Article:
Dear Mr. Weiner,
Good Day. My name is Jeremy Pendleton. I am Junior Vice President of Development and Production at The American Broadcasting Company. I recently received a copy of your script about the advertising executives in the late 50’s. First of all let me say how much I enjoy your work on the CBS program Becker. It looks to be one of the real true success stories this fall. Reading your script I can’t help but think of one word. FAILURE.
Mr. Weiner do you honestly think America wants to look backwards? We here at ABC did have luck with The Wonder Years but we would be fools to try something like that again. We are nearing the end of a century and the country is all about looking forward. We need shows about the future not the past. We want things that deal with the information superhighway. We want shows that are about good looking twenty somethings drinking fancy coffee and complaining about how much money they make.
Mr. Weiner do you honestly think we want to remind people of a point in American history where the postwar boom gives way to the turbulent 60’s? The economy is booming, we aren’t at war, people are able to buy two, hell, four homes if they want. Do you think they want to turn on their TV and be reminded of a time where that all went away? I mean, Matt, can I call you Matt? What makes you think anyone would be interested in a show about people selling things?
Isn’t the point of television to make people forget all about the advertisements? Now you want to go and remind them not only of the ads but also of the people that make them? What next Matt a show that takes place in a hot dog factory? If we start reminding people about the ads they may start wondering why they need to watch them. Could you imagine a world where people didn’t watch the ads? It would be the death of everything we hold dear. You write about these ad men as if they are the worst thing that happened our country. Why must you bite the hand that feeds you so well, Mr. Weiner? It’s like watching a remora fish mock a shark.
If you were smart you would start coming up with pitches for reality programs. They are cheap and completely forgettable. We almost bought a version of a Swedish show where people live on an island together and eat bugs. I wish we could have shown it. Now that is television. Tan people, swimming around and spending their time on the beach? That is must see TV. We are taking a pitch next week on a show where people eat bugs and get covered in snakes. This is what America wants. We need more people eating bugs. We are not in the business of telling stories Matt, we are in the business of selling ad time, pure and simple.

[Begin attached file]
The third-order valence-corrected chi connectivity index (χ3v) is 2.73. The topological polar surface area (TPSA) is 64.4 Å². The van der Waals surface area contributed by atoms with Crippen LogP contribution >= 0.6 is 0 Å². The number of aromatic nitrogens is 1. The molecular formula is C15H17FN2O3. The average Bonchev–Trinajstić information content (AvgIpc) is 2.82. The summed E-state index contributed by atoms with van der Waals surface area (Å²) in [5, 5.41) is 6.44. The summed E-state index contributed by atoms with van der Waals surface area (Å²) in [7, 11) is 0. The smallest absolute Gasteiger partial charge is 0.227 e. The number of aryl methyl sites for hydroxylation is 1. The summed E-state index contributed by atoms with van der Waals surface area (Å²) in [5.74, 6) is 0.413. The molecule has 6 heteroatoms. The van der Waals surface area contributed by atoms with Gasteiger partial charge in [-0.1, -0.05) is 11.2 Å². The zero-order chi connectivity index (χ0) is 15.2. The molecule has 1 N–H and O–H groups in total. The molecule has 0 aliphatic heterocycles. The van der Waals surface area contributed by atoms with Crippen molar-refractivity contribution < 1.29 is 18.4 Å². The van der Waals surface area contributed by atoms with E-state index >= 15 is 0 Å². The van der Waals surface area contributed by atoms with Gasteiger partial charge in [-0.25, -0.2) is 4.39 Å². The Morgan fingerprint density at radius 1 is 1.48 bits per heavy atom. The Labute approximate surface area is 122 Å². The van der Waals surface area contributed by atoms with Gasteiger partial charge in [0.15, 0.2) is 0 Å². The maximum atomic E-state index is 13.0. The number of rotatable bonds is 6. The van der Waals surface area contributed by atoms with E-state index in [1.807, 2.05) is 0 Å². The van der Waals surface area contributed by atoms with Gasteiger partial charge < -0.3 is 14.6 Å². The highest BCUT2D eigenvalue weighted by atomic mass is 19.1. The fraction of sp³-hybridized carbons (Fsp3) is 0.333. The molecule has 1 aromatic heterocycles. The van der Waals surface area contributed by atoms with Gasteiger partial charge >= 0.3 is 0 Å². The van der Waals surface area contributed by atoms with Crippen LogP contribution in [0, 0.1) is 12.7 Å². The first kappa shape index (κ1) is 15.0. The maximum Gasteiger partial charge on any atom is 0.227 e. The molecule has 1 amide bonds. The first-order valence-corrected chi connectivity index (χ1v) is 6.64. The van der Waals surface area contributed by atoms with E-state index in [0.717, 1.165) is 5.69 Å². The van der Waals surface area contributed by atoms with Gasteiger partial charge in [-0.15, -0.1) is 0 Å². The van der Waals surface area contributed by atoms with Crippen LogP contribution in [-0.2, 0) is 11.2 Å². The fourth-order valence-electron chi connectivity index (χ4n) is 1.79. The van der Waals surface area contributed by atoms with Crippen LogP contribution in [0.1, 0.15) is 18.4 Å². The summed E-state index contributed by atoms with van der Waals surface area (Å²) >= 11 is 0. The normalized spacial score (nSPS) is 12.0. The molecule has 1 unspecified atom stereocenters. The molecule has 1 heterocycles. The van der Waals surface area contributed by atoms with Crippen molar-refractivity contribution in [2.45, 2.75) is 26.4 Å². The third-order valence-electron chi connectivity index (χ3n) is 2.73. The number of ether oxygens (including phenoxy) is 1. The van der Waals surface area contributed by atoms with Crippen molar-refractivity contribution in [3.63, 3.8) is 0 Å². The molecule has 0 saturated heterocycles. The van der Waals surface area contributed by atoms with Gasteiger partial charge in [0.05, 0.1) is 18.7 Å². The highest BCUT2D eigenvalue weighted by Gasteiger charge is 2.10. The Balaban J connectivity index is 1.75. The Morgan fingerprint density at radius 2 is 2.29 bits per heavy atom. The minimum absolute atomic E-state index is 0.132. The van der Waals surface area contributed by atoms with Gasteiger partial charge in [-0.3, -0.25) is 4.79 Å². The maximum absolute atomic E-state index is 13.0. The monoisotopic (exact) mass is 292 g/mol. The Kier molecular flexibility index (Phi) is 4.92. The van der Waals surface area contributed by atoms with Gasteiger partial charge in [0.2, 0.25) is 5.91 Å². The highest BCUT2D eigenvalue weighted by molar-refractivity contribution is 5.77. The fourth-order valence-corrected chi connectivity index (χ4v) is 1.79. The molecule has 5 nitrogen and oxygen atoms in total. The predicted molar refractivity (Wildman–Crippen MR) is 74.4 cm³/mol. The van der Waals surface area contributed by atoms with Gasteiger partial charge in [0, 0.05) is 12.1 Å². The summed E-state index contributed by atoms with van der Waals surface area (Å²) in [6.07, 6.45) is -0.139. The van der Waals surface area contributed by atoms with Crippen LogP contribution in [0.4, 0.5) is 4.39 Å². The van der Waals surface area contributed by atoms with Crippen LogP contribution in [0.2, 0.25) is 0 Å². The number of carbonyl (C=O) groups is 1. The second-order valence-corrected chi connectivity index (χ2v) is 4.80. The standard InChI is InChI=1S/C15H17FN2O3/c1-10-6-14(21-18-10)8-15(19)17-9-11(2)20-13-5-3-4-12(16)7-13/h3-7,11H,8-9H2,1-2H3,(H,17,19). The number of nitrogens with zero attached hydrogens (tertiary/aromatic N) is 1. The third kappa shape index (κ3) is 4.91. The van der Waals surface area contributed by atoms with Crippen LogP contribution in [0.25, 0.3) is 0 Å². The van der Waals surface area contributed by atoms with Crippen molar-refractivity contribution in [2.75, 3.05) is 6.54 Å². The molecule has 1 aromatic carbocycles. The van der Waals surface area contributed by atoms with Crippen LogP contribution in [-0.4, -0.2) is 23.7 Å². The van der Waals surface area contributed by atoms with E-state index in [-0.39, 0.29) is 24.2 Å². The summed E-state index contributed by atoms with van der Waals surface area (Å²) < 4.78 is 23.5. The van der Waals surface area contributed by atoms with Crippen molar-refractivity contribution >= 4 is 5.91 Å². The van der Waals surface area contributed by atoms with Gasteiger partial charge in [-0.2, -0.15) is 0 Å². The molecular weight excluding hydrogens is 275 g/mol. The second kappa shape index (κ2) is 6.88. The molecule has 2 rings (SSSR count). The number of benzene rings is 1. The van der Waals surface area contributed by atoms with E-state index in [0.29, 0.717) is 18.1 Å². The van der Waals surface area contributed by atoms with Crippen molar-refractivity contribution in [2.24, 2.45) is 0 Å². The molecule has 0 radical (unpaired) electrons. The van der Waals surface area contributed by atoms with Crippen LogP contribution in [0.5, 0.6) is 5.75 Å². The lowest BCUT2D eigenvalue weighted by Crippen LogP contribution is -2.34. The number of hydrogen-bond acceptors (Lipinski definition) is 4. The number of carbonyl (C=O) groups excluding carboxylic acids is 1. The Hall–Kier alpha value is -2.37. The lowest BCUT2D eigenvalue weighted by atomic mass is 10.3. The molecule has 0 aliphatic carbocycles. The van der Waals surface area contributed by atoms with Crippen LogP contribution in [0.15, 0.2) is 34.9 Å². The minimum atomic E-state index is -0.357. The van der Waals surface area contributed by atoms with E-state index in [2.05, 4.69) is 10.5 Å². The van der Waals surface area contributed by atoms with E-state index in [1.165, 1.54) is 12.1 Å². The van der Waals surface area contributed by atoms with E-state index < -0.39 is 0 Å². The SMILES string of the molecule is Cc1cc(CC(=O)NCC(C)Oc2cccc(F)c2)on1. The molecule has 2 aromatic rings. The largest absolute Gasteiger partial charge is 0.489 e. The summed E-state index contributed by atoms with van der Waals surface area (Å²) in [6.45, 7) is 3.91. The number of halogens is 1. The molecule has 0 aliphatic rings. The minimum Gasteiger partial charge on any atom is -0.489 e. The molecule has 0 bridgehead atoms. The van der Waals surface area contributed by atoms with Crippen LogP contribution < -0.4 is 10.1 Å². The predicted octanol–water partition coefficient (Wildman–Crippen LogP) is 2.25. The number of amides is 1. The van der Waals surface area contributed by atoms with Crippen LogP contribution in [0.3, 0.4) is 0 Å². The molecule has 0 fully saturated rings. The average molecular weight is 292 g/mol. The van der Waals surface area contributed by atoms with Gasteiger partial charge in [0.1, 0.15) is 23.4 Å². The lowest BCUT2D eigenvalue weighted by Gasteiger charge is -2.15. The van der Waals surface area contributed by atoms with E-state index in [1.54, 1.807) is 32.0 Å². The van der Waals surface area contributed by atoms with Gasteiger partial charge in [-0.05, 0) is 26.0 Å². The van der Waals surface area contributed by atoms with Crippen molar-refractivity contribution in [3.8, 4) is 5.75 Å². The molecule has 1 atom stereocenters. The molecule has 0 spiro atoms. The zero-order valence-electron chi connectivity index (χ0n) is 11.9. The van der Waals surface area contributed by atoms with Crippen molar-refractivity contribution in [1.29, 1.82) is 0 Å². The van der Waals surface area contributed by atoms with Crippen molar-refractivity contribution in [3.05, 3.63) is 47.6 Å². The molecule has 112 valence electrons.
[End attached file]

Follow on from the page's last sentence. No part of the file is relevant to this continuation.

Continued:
Before you go pitching this somewhere else let me give you some notes. First off this Don fella needs to be something else. Maybe he is a spy? You know sells ads by day is James Bond by night You could have him working to change the history we know. Oh boy. Here is an idea. Don foils the Kennedy assassination. You have him going to Dallas to pitch some oil company but secretly he is there to kick the shit out of that pinko Oswald. Now that is story telling. Don could then go on to Cuba and punch Castro right in his stupid beard. Matt the possibilities are endless. You need to stop thinking so small if you ever want to get this show on the air.
Also let’s talk about the cast. I would take that mild mannered secretary Peggy and make her sexy. Maybe she works at the Playboy Club at night and is also a spy. Actually you know what we should do? You should scrap all this shit and write an Austin Powers TV show. That is something that would work. I got a look at the upcoming sequel and let me tell you H-I-T. Big time. You have a feel for the period but you have to get away from this grounded boring nonsense and give the people what they want. Fat Bastard eating bugs.
All the best with your career Matt. I mean that. But if you really want to stay in this business you have to work harder to please the viewers. I have to go, we are expanding Who Wants To Be A Millionaire to six nights a week. I get to help pick out Mr. Philbin’s ties each night. I got a real eye for fashion. Before my uncle hired me here I worked at The Gap.
All The Best,